With the COVID-19 pandemic playing havoc in world economies and creating a milieu of continuing unprecedented uncertainty, silver will see continued high investment demand stemming from its haven status, offsetting at least to some extent the sharp contraction in industrial demand in March and April.
The institute posits a swathe of investors believe silver is undervalued in absolute terms compared to gold, which, coupled with exceptionally low interest rates that reduce the opportunity cost of carrying gold and silver, and unprecedented liquidity injections by central banks, will continue to push the grey precious metal higher.
Since its mid-March meltdown silver has gained about 50% to $18.69, and has gained 6.3% since the start of 2020.
The institute also expects the gold-silver ratio to drop below 90 by year end, after setting a record at about 127 in March. Market data shows the ratio has already dropped back to about 93.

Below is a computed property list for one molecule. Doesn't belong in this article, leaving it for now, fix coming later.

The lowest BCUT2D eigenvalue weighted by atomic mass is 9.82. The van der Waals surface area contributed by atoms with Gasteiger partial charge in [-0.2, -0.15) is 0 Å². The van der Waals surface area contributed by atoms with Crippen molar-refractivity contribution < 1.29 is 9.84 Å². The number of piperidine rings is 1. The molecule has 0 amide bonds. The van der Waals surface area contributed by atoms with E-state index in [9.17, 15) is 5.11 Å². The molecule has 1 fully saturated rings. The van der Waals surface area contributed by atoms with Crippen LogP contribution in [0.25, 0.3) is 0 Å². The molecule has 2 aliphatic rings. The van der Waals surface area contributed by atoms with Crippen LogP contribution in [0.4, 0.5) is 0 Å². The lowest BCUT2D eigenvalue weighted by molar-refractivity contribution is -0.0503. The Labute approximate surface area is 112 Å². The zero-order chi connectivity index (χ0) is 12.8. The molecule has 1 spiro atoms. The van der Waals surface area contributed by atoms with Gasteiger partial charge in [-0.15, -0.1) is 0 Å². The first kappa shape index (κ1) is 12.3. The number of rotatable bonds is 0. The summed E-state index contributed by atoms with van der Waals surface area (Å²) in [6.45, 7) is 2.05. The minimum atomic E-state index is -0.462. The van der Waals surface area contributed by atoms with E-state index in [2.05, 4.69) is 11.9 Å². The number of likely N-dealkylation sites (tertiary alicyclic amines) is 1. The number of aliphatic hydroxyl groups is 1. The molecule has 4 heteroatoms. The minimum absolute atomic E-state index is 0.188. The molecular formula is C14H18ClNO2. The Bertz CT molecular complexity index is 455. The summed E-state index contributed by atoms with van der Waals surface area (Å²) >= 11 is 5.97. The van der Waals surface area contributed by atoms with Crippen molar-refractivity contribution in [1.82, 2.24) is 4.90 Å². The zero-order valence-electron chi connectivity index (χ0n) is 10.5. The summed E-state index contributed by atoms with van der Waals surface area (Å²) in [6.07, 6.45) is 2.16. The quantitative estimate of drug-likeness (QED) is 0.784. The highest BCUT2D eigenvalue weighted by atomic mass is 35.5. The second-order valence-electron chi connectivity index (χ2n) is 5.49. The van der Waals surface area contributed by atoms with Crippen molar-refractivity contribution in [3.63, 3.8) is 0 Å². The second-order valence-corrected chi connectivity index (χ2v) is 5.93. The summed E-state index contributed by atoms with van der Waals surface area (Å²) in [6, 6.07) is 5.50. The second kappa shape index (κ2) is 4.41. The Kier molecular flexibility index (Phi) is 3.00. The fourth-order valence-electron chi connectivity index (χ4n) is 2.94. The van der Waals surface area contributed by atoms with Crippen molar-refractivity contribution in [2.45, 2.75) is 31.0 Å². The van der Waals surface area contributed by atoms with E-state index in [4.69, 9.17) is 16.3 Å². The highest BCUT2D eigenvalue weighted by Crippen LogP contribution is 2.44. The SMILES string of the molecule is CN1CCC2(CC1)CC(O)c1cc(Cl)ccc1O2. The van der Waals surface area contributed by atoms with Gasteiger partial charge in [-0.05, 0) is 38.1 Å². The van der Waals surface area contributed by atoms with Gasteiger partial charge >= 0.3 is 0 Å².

The ETP growth in the first half 2020 of 196Moz "comfortably surpassed" the highest annual inflow of 149Moz set in 2009, according to the institute. North American listed funds accounted for about 90% of the inflows since March.
Despite most silver mines beingback online after stoppages in major production centres due to the coronavirus, output is expected to fall 7% this year.
Silver industrial demand has shown signs of improvement since May after many key economies gradually lifted lockdown measures. However, weak consumer confidence and a sharp rise in unemployment weighed on demand for automobiles and consumer electronics.
Going forward, some of this consumer drag could be mitigated by flow-through industrial demand from government infrastructure investment programmes.
Metals Focus forecasts an annual decline for global silver jewellery manufacture of just 7% against a projected 25% slump for gold.